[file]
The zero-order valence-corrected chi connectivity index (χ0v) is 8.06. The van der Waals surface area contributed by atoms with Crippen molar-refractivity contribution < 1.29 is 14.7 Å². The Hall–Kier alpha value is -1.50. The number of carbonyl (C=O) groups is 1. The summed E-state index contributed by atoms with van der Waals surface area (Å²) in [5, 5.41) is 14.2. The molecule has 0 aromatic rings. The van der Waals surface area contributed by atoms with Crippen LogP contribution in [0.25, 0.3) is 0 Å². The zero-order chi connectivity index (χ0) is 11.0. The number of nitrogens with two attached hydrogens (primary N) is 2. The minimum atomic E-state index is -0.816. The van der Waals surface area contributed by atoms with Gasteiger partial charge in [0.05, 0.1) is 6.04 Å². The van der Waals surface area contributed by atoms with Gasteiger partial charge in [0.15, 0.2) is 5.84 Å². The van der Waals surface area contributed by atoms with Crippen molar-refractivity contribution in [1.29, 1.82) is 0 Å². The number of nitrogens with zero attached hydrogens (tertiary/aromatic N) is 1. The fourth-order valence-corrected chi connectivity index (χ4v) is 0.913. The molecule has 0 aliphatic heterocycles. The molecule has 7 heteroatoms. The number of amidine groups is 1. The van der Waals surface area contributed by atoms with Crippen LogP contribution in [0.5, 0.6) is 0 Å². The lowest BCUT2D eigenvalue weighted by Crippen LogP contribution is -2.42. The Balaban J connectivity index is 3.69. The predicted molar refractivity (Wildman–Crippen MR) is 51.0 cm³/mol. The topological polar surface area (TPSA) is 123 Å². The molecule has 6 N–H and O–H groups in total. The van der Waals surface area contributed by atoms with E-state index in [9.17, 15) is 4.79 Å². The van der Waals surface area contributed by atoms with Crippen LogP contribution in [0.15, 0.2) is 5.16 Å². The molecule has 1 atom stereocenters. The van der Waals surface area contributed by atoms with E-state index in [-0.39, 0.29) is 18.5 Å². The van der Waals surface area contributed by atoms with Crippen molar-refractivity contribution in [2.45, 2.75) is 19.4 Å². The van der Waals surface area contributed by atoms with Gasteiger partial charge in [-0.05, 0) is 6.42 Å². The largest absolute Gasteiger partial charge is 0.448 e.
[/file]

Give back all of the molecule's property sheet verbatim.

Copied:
The zero-order valence-corrected chi connectivity index (χ0v) is 8.06. The van der Waals surface area contributed by atoms with Crippen molar-refractivity contribution < 1.29 is 14.7 Å². The Hall–Kier alpha value is -1.50. The number of carbonyl (C=O) groups is 1. The summed E-state index contributed by atoms with van der Waals surface area (Å²) in [5, 5.41) is 14.2. The molecule has 0 aromatic rings. The van der Waals surface area contributed by atoms with Crippen LogP contribution in [0.25, 0.3) is 0 Å². The zero-order chi connectivity index (χ0) is 11.0. The number of nitrogens with two attached hydrogens (primary N) is 2. The minimum atomic E-state index is -0.816. The van der Waals surface area contributed by atoms with Gasteiger partial charge in [0.05, 0.1) is 6.04 Å². The van der Waals surface area contributed by atoms with Gasteiger partial charge in [0.15, 0.2) is 5.84 Å². The van der Waals surface area contributed by atoms with Crippen molar-refractivity contribution in [1.29, 1.82) is 0 Å². The number of nitrogens with zero attached hydrogens (tertiary/aromatic N) is 1. The fourth-order valence-corrected chi connectivity index (χ4v) is 0.913. The molecule has 0 aliphatic heterocycles. The molecule has 7 heteroatoms. The number of amidine groups is 1. The van der Waals surface area contributed by atoms with Crippen LogP contribution in [0.5, 0.6) is 0 Å². The lowest BCUT2D eigenvalue weighted by Crippen LogP contribution is -2.42. The Balaban J connectivity index is 3.69. The predicted molar refractivity (Wildman–Crippen MR) is 51.0 cm³/mol. The topological polar surface area (TPSA) is 123 Å². The molecule has 6 N–H and O–H groups in total. The van der Waals surface area contributed by atoms with E-state index in [9.17, 15) is 4.79 Å². The van der Waals surface area contributed by atoms with Crippen LogP contribution in [0.15, 0.2) is 5.16 Å². The molecule has 1 atom stereocenters. The van der Waals surface area contributed by atoms with E-state index in [-0.39, 0.29) is 18.5 Å². The van der Waals surface area contributed by atoms with Crippen molar-refractivity contribution in [2.45, 2.75) is 19.4 Å². The van der Waals surface area contributed by atoms with Gasteiger partial charge in [-0.05, 0) is 6.42 Å². The largest absolute Gasteiger partial charge is 0.448 e.